Wild | In my political framing class (Words that Work) class, our homework for the first day of class was to think of a word that matters to us—and then explain to the class why, of all the words in the world, that was the word we chose. My classmates showed remarkable variety in the words they chose, and each word they chose was a word I easily could have chosen myself. When it came to be my turn, I explained my choice: wild. If we’re being honest, I came up with the word because I wanted something that related to Minnesota (since it’s such a large part of my identity) and while thinking, I saw the Minnesota Wild team sticker I have on my laptop. So yeah, that was part of it. I really love hockey. But I realized it was more than that too—”wild” is a word that encapsulates my love for adventure and travel as well as my longing for the place I grew up. So much of who I am and the way I react with and respond to the world I tie to my summers spent at my cabin, running from the lake to the woods to the meadow and back again. The wild spaces I called my own and inhabited growing up instilled me with a sense of faith, a belief in family, and an appreciation for the natural world. The word “wild” brought that together and demonstrated to my class and to my professors how I show up in the world. “Wild” is my identity. What’s yours?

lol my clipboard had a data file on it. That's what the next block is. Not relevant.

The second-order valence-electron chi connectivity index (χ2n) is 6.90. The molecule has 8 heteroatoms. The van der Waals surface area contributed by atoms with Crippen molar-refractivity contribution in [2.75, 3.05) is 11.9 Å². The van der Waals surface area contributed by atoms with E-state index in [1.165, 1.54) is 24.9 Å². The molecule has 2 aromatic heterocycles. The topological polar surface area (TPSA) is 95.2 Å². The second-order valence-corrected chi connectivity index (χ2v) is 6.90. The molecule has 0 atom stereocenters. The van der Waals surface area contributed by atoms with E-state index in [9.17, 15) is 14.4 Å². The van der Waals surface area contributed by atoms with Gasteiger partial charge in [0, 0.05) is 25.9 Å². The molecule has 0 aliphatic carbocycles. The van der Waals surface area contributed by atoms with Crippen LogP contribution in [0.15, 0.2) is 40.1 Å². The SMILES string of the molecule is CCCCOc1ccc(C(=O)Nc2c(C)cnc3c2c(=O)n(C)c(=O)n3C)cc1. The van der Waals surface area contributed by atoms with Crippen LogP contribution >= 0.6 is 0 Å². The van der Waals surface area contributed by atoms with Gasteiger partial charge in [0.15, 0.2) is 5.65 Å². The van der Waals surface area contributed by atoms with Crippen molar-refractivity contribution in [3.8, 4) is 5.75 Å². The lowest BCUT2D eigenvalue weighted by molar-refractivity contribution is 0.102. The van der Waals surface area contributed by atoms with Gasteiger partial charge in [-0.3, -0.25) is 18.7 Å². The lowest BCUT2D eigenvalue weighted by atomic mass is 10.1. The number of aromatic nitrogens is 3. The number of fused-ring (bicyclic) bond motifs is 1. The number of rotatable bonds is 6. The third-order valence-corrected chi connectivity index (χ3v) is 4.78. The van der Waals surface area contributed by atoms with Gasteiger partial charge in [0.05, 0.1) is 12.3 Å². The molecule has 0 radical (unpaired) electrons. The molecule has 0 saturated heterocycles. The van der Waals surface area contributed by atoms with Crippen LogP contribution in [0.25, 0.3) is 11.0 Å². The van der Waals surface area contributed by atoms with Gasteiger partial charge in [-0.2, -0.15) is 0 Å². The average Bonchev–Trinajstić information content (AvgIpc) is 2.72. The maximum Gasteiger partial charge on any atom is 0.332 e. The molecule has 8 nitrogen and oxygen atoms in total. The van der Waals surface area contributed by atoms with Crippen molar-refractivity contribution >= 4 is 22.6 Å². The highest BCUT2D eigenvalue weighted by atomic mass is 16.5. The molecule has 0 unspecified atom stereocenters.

Zones | By “zones,” I don’t mean the metro and bus zones in Copenhagen, although those have presented their fair share of challenges and learning opportunities as well. At a recent Outdoor LLC event with our coordinator, Atanasio (THE single most joyful person I have ever met), he had us create three concentric circles with string on the ground. The inner circle, he described, represented the comfort zone. The things we do within that zone are comfortable and easy. The next circle is the zone of learning. Much of living in Copenhagen thus far has been living in the learning zone. These are the things that challenge us to see the world from a different perspective and to react in a new way to an old problem. The outer zone is the zone of frustration. It’s not a zone I want to be in, but I find myself there often. The goal, Atanasio reminded us, is not necessarily to always be in your comfort zone. How boring would life be if we only lived doing the things we knew we could do? The goal is to move tasks that might often find you in the zone of frustration into the learning zone. Figuring out how to do that is half the battle. But the goal is also to sometimes move things from your comfort zone back into your learning zone. It’s no secret I love routines; I crave the stability they bring and the calm I feel when I have them firmly in place. My morning and afternoon commute here has quickly become a routine to me. Something that started in the zone of frustration quickly moved into the zone of learning (and sometimes back again, like how my friend and I have taken the bus to class twice and gotten off at two different stops) and even now into the zone of comfort. Moving my commute back into the zone of learning might mean taking a different bus or metro. It might mean getting off at a different stop. It might mean biking…maybe.